Blue Jays' offensive dry spell, defensive gaffe wastes Matz's solid start

The Toronto Blue Jays struggle to find their offence in a low-scoring 2-1 loss to the Detroit Tigers.

TORONTO — The newest addition to the Toronto Blue Jays mix is Jarrod Dyson, the veteran outfielder claimed off waivers from the Kansas City Royals who can still play a little defence and run the bases crisply. At his best he didn’t hit very much, and he hits even less now.

So, Charlie Montoyo, he fits how?

“He’s going to give us another option to play centre field and another option off the bench, he can steal bases,” explained the manager. “It’s another weapon for us to have.”

Used in specific spots, the incremental gains the 37-year-old offers make some sense, especially since George Springer isn’t likely to play centre field regularly upon his looming return. The star leadoff hitter did some outfield work and took BP on Friday, and his activation from the injured list is a “day-to-day deal right now,” said Montoyo, “which is good news.”

Bad news came hours later in the form of a 2-1 loss to the Detroit Tigers that highlighted the need for the stability Dyson offers, as rookie Josh Palacios’ ill-advised attempt at a diving catch turned a Victor Reyes base hit into a go-ahead, inside-the-park homer in the eighth inning.

The latest staggering loss turned the club’s decision to start Palacios over slumping Randal Grichuk and Kevin Smith in place of Santiago Espinal or Breyvic Valera into a major talking point, and the lineup is certainly worth examining.

But at the root of things is the Blue Jays’ ongoing inability to win with its greatest strength: an offence built to bludgeon opponents. Time and again they created innings but went 1-for-8 with runners in scoring position, Vladimir Guerrero Jr.’s RBI double in the third inning provided a brief lead, and are now 2-for-39 with RISP while going 1-3 against the Tigers in the last week.

That’s an unfathomable .051 average.

“I think it’s more our offence than what the other teams are doing,” said Montoyo. “We're just not swinging the bats right now. Everybody is struggling at the same time. And, of course, we didn't see that coming with our offence. But we've got 35 games left. Hopefully, it starts by one guy getting hot. Vladimir had some good at-bats today, maybe that's a start.”

Montoyo had similar hopes after Thursday’s seven-run outburst, and until the offence wakes up, every mistake the team makes and every lineup decision or in-game call that goes wrong will continue to be magnified, especially as the Blue Jays try to claw back into a post-season hunt increasingly out of reach.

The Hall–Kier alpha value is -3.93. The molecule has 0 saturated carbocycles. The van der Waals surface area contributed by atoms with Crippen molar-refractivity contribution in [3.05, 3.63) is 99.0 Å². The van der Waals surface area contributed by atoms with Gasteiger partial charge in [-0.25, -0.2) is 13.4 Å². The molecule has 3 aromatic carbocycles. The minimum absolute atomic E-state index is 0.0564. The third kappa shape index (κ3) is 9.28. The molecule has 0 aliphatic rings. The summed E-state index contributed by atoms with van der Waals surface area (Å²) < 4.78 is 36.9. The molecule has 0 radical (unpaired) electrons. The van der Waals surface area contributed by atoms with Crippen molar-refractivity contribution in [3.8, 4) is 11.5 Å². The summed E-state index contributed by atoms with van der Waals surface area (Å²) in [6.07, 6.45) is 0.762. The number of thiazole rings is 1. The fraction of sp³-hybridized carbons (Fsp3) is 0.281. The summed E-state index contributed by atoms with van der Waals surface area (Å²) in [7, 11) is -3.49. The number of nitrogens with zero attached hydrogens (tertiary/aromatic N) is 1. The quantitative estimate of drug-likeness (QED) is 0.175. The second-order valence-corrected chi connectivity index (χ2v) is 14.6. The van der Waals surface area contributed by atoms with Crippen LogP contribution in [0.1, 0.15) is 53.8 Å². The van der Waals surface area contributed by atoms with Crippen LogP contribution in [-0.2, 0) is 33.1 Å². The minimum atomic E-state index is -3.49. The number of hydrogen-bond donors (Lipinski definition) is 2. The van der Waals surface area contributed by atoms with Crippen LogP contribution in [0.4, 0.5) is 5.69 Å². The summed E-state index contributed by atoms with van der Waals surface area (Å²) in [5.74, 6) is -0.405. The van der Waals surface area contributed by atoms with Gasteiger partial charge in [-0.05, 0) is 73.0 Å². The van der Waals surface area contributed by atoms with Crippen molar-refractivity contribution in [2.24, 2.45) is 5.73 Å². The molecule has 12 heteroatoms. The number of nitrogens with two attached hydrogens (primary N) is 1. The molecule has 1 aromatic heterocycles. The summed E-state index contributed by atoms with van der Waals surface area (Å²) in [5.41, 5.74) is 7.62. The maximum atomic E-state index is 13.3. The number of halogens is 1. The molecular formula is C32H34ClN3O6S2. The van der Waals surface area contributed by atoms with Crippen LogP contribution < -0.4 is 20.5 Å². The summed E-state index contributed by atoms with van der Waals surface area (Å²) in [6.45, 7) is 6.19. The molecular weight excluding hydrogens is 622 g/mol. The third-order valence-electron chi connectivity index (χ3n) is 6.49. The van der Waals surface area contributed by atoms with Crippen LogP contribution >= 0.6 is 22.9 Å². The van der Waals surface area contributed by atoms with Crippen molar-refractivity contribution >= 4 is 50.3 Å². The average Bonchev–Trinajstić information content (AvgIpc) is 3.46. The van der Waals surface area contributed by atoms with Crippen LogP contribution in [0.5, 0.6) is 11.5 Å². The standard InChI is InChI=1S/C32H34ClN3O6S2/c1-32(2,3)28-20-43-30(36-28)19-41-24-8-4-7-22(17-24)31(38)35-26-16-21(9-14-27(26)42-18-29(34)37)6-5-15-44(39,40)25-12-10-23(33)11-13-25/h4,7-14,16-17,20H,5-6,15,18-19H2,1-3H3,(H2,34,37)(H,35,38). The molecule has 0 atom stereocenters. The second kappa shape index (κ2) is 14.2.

Against rookie Matt Manning, the Blue Jays opted for the platoon advantage Palacios offered over Grichuk — a likely preview of how Dyson fits the puzzle — and Smith’s offensive upside to Espinal or Valera.

That proved costly in the eighth when Palacios charged Reyes’ fading liner to centre, dove and tried to pick the ball on a hop only to miss and watch it skip to the wall. That broke a 1-1 tie before Lourdes Gurriel Jr., hit a rocket to the wall in left tracked down by Robbie Grossman to open the ninth, Espinal struck out and fellow pinch-hitter Grichuk grounded out to end it.

“That's a young guy trying to do the best that he could,” said Montoyo. “But he knows that wasn't the right play. Even more in a ballpark like this, that's 420 (feet to centre field), anything that goes by you, the guy's going to score. I'll talk to him (Saturday), this isn't the time. He knows it.”

Grichuk, or Dyson for that matter, not needing to make an impression to remain in the big leagues, would have known to avoid the high-risk play and ensure the ball remains in front of them. Palacios’ heart was in the right place — trying to make a hustle play to steal a hit — but that was a bad, bad time for a rookie mistake.

That meant Steven Matz’s six innings of one-run ball — Jeimer Candelario doubled and Miguel Cabrera singled him home to tie the game 1-1 in the fourth right after a Jonathan Schoop comebacker caught him on the right ankle but still led to an out — went to waste.

Riding improved fastball command, Matz closed out a solid August with a 1.30 ERA across five starts, two of them to the Tigers that both ended in losses.

"It's been tough lately," said Matz. "There've been some close games, that indicates we're playing good baseball and we just got to keep doing that, eventually they'll start going our way. Everybody's just got to continue to do their part and the tides will turn.”

Not if a team built to outslug opponents doesn’t start doing just that soon.

The desperation for offence in Springer’s absence is behind some of the lineup decisions and with Grichuk batting .206/.256/.364 in 246 plate appearances over his previous 67 games, you can see why the Blue Jays might roll the dice on Palacios in the hope the 26-year-old became a catalyst.

Dyson is next up and with Springer likely to do a lot of DHing once activated, he’s got a chance to get some reps. Grichuk could cut that off by getting on the type of hot streak he was on at the beginning of the season, but like so many others, he’s off at the plate right now.

Hence a Blue Jays lineup desperate for hits is looking for ways to get some.

“It’s a great time for (Dyson) to get here, help the young kids,” said Montoyo. “Hopefully it’s a spark for us.”

An all too familiar refrain about a team still unable to emerge from the dark.

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